While on the subject of corporate difficulties (see the previous post below), I'm highly amused at the fuss and bother surrounding Whole Foods Market.
Earlier this week Whole Foods' co-founder and CEO, John Mackey, wrote a guest editorial in the Wall Street Journal giving his opinions on health care reform. He basically opposed the current proposals being floated by the House and Senate, and offered eight suggestions for meaningful reform. A brief excerpt:
While we clearly need health-care reform, the last thing our country needs is a massive new health-care entitlement that will create hundreds of billions of dollars of new unfunded deficits and move us much closer to a government takeover of our health-care system. Instead, we should be trying to achieve reforms by moving in the opposite direction—toward less government control and more individual empowerment.
. . .
Many promoters of health-care reform believe that people have an intrinsic ethical right to health care—to equal access to doctors, medicines and hospitals. While all of us empathize with those who are sick, how can we say that all people have more of an intrinsic right to health care than they have to food or shelter?
Health care is a service that we all need, but just like food and shelter it is best provided through voluntary and mutually beneficial market exchanges. A careful reading of both the Declaration of Independence and the Constitution will not reveal any intrinsic right to health care, food or shelter. That's because there isn't any. This "right" has never existed in America
Even in countries like Canada and the U.K., there is no intrinsic right to health care. Rather, citizens in these countries are told by government bureaucrats what health-care treatments they are eligible to receive and when they can receive them. All countries with socialized medicine ration health care by forcing their citizens to wait in lines to receive scarce treatments.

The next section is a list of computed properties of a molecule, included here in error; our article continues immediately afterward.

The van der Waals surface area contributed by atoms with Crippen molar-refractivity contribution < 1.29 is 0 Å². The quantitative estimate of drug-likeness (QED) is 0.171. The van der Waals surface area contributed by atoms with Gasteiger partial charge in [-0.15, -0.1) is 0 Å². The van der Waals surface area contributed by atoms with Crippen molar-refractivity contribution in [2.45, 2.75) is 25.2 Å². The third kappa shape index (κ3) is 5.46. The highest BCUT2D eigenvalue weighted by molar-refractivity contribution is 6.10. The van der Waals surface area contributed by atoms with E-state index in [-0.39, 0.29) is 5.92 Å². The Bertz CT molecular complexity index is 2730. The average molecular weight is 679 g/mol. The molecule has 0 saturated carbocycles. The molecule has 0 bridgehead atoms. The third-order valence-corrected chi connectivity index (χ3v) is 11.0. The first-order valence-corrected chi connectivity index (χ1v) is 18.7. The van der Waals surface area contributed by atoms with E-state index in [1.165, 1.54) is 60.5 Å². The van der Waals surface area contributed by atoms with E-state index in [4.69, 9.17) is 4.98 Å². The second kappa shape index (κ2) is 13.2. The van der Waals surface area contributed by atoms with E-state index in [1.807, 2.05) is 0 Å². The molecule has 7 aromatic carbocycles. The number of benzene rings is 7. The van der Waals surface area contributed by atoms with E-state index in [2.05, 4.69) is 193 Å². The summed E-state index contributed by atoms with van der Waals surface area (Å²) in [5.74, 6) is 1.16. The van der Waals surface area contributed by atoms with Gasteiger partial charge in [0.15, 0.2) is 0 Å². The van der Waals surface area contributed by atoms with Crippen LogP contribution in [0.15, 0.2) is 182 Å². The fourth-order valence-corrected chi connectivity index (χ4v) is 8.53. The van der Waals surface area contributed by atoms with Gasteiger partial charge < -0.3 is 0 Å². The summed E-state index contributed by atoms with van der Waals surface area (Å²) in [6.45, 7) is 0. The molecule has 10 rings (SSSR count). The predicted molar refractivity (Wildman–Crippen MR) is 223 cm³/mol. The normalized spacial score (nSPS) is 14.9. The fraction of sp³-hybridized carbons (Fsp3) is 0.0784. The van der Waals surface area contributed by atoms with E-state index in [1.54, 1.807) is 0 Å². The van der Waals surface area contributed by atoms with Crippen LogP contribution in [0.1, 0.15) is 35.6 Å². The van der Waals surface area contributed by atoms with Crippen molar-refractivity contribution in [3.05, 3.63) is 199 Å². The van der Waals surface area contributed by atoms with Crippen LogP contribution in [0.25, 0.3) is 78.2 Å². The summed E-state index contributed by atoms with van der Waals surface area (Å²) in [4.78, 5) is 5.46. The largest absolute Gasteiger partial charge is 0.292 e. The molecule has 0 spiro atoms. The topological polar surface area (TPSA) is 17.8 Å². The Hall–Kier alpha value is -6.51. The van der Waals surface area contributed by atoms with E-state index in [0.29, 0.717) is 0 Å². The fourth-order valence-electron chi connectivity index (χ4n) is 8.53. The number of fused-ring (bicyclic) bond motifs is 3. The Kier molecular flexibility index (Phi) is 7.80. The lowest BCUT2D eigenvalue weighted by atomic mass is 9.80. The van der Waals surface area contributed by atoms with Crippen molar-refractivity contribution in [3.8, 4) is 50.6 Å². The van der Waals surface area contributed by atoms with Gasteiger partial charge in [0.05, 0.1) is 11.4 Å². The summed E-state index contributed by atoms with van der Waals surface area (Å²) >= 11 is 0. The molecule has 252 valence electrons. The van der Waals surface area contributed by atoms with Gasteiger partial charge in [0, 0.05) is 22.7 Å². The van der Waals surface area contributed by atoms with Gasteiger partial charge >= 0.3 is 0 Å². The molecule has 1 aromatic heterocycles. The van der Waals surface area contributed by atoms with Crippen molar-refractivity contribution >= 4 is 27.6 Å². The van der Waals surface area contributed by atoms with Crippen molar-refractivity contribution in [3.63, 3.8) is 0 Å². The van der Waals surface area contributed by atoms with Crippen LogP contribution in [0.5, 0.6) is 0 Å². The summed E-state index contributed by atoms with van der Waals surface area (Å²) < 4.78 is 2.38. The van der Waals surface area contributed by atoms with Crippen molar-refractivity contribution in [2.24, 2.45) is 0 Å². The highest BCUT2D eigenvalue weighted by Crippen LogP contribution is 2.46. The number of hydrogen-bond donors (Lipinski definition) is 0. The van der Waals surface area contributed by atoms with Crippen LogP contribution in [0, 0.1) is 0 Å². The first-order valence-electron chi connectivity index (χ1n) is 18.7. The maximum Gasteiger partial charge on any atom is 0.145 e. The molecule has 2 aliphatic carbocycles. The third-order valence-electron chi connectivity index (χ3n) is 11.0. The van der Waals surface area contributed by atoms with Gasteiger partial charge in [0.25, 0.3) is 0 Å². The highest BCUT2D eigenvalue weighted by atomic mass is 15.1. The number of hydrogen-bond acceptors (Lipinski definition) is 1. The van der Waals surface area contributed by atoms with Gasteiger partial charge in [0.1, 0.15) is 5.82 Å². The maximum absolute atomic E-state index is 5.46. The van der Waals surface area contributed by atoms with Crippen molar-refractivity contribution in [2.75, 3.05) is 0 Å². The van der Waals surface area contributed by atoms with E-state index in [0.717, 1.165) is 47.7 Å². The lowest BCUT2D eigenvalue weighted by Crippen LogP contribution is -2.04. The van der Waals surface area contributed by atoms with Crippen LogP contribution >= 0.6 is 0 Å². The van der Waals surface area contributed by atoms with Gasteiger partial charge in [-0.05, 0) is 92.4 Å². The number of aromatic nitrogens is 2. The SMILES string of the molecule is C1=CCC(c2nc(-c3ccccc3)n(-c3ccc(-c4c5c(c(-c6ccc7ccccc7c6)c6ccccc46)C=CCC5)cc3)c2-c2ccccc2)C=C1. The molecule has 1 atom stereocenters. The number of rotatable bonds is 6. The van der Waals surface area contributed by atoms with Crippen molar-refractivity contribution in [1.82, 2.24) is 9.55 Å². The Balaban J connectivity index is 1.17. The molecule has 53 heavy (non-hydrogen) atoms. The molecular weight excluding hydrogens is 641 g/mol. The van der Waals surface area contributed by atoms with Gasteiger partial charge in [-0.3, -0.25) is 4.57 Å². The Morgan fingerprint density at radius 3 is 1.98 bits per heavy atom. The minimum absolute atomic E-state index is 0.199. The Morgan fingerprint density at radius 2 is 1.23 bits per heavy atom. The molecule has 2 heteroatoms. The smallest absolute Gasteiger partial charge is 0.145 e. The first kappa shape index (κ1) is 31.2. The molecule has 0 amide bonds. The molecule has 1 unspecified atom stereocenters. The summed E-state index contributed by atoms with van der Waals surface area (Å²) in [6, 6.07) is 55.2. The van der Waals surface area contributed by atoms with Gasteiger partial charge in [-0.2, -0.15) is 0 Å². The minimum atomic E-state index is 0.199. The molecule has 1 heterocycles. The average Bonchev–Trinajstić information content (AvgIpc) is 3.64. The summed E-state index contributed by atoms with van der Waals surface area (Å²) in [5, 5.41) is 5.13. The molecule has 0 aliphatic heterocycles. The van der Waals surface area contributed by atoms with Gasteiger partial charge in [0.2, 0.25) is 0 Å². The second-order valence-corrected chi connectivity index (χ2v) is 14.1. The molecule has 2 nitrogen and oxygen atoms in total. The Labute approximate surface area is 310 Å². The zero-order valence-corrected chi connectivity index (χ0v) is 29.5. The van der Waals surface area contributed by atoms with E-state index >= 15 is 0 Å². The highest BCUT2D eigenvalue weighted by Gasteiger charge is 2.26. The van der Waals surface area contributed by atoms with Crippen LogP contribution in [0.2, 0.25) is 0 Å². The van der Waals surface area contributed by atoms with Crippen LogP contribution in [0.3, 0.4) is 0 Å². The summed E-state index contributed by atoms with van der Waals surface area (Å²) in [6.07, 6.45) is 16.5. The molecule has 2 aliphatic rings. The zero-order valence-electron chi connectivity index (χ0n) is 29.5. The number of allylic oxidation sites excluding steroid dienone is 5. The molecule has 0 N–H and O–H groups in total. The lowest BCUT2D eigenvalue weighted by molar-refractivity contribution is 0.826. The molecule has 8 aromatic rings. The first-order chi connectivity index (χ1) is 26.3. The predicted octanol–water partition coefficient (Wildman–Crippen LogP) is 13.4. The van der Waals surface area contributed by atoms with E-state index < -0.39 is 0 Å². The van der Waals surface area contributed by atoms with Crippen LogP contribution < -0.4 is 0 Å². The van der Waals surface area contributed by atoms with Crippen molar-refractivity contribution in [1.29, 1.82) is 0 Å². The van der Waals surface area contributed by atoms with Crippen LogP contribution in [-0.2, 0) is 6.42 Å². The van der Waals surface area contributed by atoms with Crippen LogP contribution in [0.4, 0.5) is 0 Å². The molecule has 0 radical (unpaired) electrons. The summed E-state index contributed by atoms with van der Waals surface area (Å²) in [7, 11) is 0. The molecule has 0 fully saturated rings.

. . .
Health-care reform is very important. Whatever reforms are enacted it is essential that they be financially responsible, and that we have the freedom to choose doctors and the health-care services that best suit our own unique set of lifestyle choices. We are all responsible for our own lives and our own health. We should take that responsibility very seriously and use our freedom to make wise lifestyle choices that will protect our health. Doing so will enrich our lives and will help create a vibrant and sustainable American society.
There's more at the link. Recommended reading, and very cogently argued.
Needless to say, Left-wing news sources jumped all over this. Talking Points Memo noted acidly:
Here's a thought: If you own a major supermarket chain that caters to a great deal of liberal-minded people with money, don't rail against the evils of health care reform in the Wall Street Journal.
Unfortunately, that advice comes a few hours too late for Whole Foods CEO John Mackey, who did just that.
. . .
As a result of this misguided effort, it seems, his company's website has been fielding angry comments all afternoon, and has had to set up an online forum where customers can vent their frustrations, and, oh, call for a boycott!
The Agonist crowed:
Whole Foods CEO John Mackey has once again revealed his true right-wing ways. He's a long-time union buster and wannabe monopolist who's gotten in trouble in the past for his internet antics.